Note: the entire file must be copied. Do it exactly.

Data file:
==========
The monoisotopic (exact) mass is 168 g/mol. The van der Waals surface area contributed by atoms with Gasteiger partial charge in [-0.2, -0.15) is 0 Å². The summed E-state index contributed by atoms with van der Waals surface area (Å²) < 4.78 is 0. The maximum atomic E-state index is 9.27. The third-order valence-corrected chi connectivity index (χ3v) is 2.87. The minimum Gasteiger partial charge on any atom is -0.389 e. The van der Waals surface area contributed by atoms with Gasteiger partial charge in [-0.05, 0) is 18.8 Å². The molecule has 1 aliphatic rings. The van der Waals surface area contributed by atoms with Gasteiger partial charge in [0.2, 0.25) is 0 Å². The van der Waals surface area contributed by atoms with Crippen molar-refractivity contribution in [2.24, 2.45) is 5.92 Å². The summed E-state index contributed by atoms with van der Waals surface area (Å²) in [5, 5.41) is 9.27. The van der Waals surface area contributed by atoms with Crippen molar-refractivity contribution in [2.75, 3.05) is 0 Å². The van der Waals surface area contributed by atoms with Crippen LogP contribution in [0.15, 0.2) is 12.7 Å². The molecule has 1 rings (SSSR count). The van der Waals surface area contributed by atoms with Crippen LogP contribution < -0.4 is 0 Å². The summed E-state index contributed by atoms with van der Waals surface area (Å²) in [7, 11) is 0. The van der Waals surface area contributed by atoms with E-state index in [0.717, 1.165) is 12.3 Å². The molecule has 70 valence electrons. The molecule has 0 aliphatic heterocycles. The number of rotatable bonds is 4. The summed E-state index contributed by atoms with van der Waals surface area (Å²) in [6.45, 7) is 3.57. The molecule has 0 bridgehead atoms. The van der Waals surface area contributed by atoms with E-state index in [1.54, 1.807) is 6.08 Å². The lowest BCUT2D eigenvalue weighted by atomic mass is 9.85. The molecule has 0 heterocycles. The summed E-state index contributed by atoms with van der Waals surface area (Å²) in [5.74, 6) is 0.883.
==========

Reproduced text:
The monoisotopic (exact) mass is 168 g/mol. The van der Waals surface area contributed by atoms with Gasteiger partial charge in [-0.2, -0.15) is 0 Å². The summed E-state index contributed by atoms with van der Waals surface area (Å²) < 4.78 is 0. The maximum atomic E-state index is 9.27. The third-order valence-corrected chi connectivity index (χ3v) is 2.87. The minimum Gasteiger partial charge on any atom is -0.389 e. The van der Waals surface area contributed by atoms with Gasteiger partial charge in [-0.05, 0) is 18.8 Å². The molecule has 1 aliphatic rings. The van der Waals surface area contributed by atoms with Gasteiger partial charge in [0.2, 0.25) is 0 Å². The van der Waals surface area contributed by atoms with Crippen molar-refractivity contribution in [2.24, 2.45) is 5.92 Å². The summed E-state index contributed by atoms with van der Waals surface area (Å²) in [5, 5.41) is 9.27. The van der Waals surface area contributed by atoms with Crippen molar-refractivity contribution in [2.75, 3.05) is 0 Å². The van der Waals surface area contributed by atoms with Crippen LogP contribution in [0.15, 0.2) is 12.7 Å². The molecule has 1 rings (SSSR count). The van der Waals surface area contributed by atoms with Crippen LogP contribution < -0.4 is 0 Å². The summed E-state index contributed by atoms with van der Waals surface area (Å²) in [7, 11) is 0. The van der Waals surface area contributed by atoms with E-state index in [0.717, 1.165) is 12.3 Å². The molecule has 70 valence electrons. The molecule has 0 aliphatic heterocycles. The number of rotatable bonds is 4. The summed E-state index contributed by atoms with van der Waals surface area (Å²) in [6.45, 7) is 3.57. The molecule has 0 bridgehead atoms. The van der Waals surface area contributed by atoms with E-state index in [1.54, 1.807) is 6.08 Å². The lowest BCUT2D eigenvalue weighted by atomic mass is 9.85. The molecule has 0 heterocycles. The summed E-state index contributed by atoms with van der Waals surface area (Å²) in [5.74, 6) is 0.883.